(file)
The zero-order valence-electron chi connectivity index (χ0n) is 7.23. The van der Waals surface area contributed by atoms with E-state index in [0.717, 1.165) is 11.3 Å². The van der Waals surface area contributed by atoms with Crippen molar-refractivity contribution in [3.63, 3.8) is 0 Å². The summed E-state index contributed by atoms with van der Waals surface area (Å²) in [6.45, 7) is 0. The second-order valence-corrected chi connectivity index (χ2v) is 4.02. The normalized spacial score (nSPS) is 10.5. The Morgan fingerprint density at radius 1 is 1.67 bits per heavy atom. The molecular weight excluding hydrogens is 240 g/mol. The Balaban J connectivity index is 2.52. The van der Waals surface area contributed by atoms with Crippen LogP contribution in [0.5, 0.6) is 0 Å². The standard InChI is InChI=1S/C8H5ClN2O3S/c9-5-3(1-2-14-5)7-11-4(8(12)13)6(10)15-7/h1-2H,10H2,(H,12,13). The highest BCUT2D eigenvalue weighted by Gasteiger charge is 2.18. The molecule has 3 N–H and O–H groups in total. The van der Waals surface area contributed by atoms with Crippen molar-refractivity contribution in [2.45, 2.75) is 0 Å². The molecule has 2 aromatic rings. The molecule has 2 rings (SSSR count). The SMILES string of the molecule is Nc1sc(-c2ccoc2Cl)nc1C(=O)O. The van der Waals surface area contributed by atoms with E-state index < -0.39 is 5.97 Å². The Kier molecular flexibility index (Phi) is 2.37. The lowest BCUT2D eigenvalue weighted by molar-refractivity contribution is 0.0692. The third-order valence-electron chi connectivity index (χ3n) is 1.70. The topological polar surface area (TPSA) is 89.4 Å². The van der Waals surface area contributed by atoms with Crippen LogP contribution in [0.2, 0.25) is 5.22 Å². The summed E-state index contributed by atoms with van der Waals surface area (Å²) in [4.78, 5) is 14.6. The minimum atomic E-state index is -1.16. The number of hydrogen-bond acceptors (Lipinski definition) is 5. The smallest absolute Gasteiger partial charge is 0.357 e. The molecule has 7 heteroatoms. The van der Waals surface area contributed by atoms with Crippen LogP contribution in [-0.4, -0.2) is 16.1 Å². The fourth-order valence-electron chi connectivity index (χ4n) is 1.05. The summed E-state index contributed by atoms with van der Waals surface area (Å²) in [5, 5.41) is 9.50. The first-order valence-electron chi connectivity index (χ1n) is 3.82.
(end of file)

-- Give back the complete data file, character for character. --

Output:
The zero-order valence-electron chi connectivity index (χ0n) is 7.23. The van der Waals surface area contributed by atoms with E-state index in [0.717, 1.165) is 11.3 Å². The van der Waals surface area contributed by atoms with Crippen molar-refractivity contribution in [3.63, 3.8) is 0 Å². The summed E-state index contributed by atoms with van der Waals surface area (Å²) in [6.45, 7) is 0. The second-order valence-corrected chi connectivity index (χ2v) is 4.02. The normalized spacial score (nSPS) is 10.5. The Morgan fingerprint density at radius 1 is 1.67 bits per heavy atom. The molecular weight excluding hydrogens is 240 g/mol. The Balaban J connectivity index is 2.52. The van der Waals surface area contributed by atoms with Crippen LogP contribution in [0.5, 0.6) is 0 Å². The standard InChI is InChI=1S/C8H5ClN2O3S/c9-5-3(1-2-14-5)7-11-4(8(12)13)6(10)15-7/h1-2H,10H2,(H,12,13). The highest BCUT2D eigenvalue weighted by Gasteiger charge is 2.18. The molecule has 3 N–H and O–H groups in total. The van der Waals surface area contributed by atoms with Crippen molar-refractivity contribution in [2.45, 2.75) is 0 Å². The molecule has 2 aromatic rings. The molecule has 2 rings (SSSR count). The SMILES string of the molecule is Nc1sc(-c2ccoc2Cl)nc1C(=O)O. The van der Waals surface area contributed by atoms with E-state index < -0.39 is 5.97 Å². The Kier molecular flexibility index (Phi) is 2.37. The lowest BCUT2D eigenvalue weighted by molar-refractivity contribution is 0.0692. The third-order valence-electron chi connectivity index (χ3n) is 1.70. The topological polar surface area (TPSA) is 89.4 Å². The van der Waals surface area contributed by atoms with Crippen LogP contribution in [0.2, 0.25) is 5.22 Å². The summed E-state index contributed by atoms with van der Waals surface area (Å²) in [4.78, 5) is 14.6. The minimum atomic E-state index is -1.16. The number of hydrogen-bond acceptors (Lipinski definition) is 5. The smallest absolute Gasteiger partial charge is 0.357 e. The molecule has 7 heteroatoms. The van der Waals surface area contributed by atoms with Crippen LogP contribution in [-0.4, -0.2) is 16.1 Å². The fourth-order valence-electron chi connectivity index (χ4n) is 1.05. The summed E-state index contributed by atoms with van der Waals surface area (Å²) in [5, 5.41) is 9.50. The first-order valence-electron chi connectivity index (χ1n) is 3.82.